(Reuters) - Canadian fuel cell maker Hydrogenics Corp’s (HYG.TO) (HYGS.O) quarterly net loss tripled as costs jumped and customers delayed taking deliveries, driving the company’s shares down as much as 15 percent.
The company’s quarterly sales fell for the first time in two years and its order backlog for the first quarter ended March 31 rose 2.6 percent, slower than the growth in the preceding two quarters.
Fuel cells convert hydrogen and oxygen into electricity and offer a cleaner alternative to lead-acid batteries. They are used in everything from power backup to forklifts to refrigerators.
The clean technology had captured the attention of investors over the past year and they pushed the stock of fuel cell makers rose to multi-year highs earlier this year.
But lingering worries about the sustainability of the companies were aggravated last week when privately owned fuel cell maker ClearEdge Power Inc filed for bankruptcy protection.
“I think the Clear Edge filing will make it difficult for less mature or commercially centered players to attract capital,” Canaccord Genuity analyst Sara Elford told Reuters earlier this week.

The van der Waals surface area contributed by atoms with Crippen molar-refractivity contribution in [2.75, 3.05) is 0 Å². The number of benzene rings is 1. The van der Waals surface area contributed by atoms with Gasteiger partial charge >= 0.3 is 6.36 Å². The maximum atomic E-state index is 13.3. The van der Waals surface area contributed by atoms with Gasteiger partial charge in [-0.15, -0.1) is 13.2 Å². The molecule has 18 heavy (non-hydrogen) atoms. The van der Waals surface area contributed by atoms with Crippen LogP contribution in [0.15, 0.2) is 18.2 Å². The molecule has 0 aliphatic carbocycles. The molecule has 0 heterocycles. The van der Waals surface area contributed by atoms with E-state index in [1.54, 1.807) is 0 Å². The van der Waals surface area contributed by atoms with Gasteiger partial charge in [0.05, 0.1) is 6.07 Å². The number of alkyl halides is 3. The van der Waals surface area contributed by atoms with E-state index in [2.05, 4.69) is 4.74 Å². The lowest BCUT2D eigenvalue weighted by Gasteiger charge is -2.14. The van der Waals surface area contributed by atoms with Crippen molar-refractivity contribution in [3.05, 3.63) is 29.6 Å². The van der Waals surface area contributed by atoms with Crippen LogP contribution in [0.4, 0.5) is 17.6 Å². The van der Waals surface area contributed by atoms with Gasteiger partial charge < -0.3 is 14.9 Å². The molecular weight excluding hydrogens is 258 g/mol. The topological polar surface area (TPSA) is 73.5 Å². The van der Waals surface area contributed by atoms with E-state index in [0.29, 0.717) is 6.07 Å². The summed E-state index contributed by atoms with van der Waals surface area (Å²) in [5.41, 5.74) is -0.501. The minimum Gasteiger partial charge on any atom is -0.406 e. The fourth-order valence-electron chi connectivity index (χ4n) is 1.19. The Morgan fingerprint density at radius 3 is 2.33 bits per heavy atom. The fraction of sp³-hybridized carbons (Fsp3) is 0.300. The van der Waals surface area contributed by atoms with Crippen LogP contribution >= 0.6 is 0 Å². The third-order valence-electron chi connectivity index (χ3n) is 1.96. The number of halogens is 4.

Hydrogenics on Wednesday reported that its net loss widened to $3.7 million, or 41 cents per share, in the first quarter from $1.1 million, or 15 cents per share, a year earlier.
Operating costs rose 22.3 percent.
The Mississauga, Ontario-based company’s sales fell by more than a third to $8.1 million, hurt by the customer delays it had warned of in early April and the absence of deliveries to a key partner, that had helped the year-earlier quarter.
The company reaffirmed its full-year revenue forecast of at least $50 million. Analysts’ on average were expecting revenue of $53.8 million, according to Thomson Reuters I/B/E/S.
Hydrogenics shares fell to a low of $18.27 by late morning on Wednesday on the Nasdaq. The stock hit a six-year high of $35.52 on March 11 but has since fallen nearly 40 percent, excluding Wednesday’s losses.
Short interest in the stock has touched a five-year high with nearly 4.7 percent of the stock have being sold short as of April 15, according to Thomson Reuters data.
However, the short interest in Hydrogenics is less than that in Plug Power Inc (PLUG.O), Ballard and Fuel Cell, all of whom have a short interest in the 10-20 percent range.
Investors who borrow and sell shares short are betting that bad news will push prices down, allowing them to buy and return the shares at a lower price and pocket the difference.
Writing by Sayantani Ghosh in Bangalore; Editing by Savio D'Souza